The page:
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Purslane Flowers

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Purslane Flowers

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Overview

Purslane flowers (Portulaca oleracea) are summer-flowering annuals. This tender plant is damaged by freezing temperatures. Purslane tolerates poor soils that are compacted. It thrives in moist areas, but survives dry spots and drought. Purslane blossoms are yellow and 3/8-inch across. These five-petaled flowers open only when touched by sunlight.

History

Purslane flowers are native to Persia. These plants have been cultivated for more than 2,000 years. Purslane was brought over from southern Europe to the United States.

Geography

Purslane flowers are most common in the eastern states. This plant becomes less common the farther west you go in the United States. The least common place to find purslane flowers is in the Pacific Northwest.

Identification

Purslane flowers are succulent plants with trailing, purplish-red or green stems reaching 4 to 20 inches. The stems are covered with thick leaves 1/4 to 1 1/4 inches long with a smooth edge. Clumps of purslane reach 2 feet across. Purslane flowers produce tiny oval black seeds with a white scar at one end.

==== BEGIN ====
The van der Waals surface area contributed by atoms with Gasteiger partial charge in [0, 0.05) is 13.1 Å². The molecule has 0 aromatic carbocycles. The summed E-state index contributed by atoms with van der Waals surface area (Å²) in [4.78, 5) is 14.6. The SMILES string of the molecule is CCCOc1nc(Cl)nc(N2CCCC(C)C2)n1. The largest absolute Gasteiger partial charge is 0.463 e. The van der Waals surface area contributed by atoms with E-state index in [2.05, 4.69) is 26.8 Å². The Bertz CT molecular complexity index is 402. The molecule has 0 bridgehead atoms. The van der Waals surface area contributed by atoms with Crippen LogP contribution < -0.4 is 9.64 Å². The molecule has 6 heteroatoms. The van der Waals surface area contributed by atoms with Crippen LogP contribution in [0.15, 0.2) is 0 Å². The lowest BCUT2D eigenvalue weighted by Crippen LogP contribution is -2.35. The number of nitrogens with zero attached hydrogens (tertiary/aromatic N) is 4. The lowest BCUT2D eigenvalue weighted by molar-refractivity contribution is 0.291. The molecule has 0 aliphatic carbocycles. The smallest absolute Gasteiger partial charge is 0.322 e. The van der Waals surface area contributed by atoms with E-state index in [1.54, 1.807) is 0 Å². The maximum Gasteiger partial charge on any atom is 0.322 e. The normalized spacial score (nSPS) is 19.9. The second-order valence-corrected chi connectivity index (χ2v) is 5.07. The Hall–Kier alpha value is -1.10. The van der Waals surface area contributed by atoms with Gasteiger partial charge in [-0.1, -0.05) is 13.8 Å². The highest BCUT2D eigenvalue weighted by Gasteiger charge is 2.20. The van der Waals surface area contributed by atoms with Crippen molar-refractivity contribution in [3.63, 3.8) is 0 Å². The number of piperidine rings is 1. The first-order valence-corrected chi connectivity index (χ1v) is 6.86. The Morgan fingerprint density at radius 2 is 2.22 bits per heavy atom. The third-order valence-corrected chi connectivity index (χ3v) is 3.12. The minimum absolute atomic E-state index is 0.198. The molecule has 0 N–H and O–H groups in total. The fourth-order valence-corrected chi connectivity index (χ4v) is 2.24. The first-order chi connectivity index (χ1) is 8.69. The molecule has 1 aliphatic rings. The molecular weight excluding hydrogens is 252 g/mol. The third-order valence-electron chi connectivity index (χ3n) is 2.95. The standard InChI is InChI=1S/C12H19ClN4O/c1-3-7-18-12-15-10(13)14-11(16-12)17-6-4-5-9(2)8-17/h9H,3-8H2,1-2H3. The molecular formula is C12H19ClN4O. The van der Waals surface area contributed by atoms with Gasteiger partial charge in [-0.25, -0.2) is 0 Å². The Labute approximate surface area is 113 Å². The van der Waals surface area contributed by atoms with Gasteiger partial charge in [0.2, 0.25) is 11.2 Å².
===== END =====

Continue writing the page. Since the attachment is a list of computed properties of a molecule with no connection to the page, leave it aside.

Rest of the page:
Function

Purslane is occasionally eaten as a vegetable. It has a sweet, acidlike flavor that tastes like watercress or spinach. This plant contains antioxidants, vitamins, protein and amino acids. Purslane is used in salads and ethnic cooking. The seeds are eaten raw or ground and baked into bread.

Warning

Purslane flowers are considered a weed in most gardens. Purslane creates dense mats of foliage that push out other plants. These plants reproduce from stem fragments or seeds. One purslane plant produces 240,000 seeds that stay viable for 5 to 40 years. The best control is to destroy the seedlings before they can produce seeds.

Keywords: Purslane flowers, Portulaca oleracea, Flowering weeds

About this Author

Karen Carter has spent the last three years working as a technology specialist in the public school system. This position included hardware/software installation, customer support, and writing training manuals. She also spent four years as a newspaper editor/reporter at the Willapa Harbor Herald.

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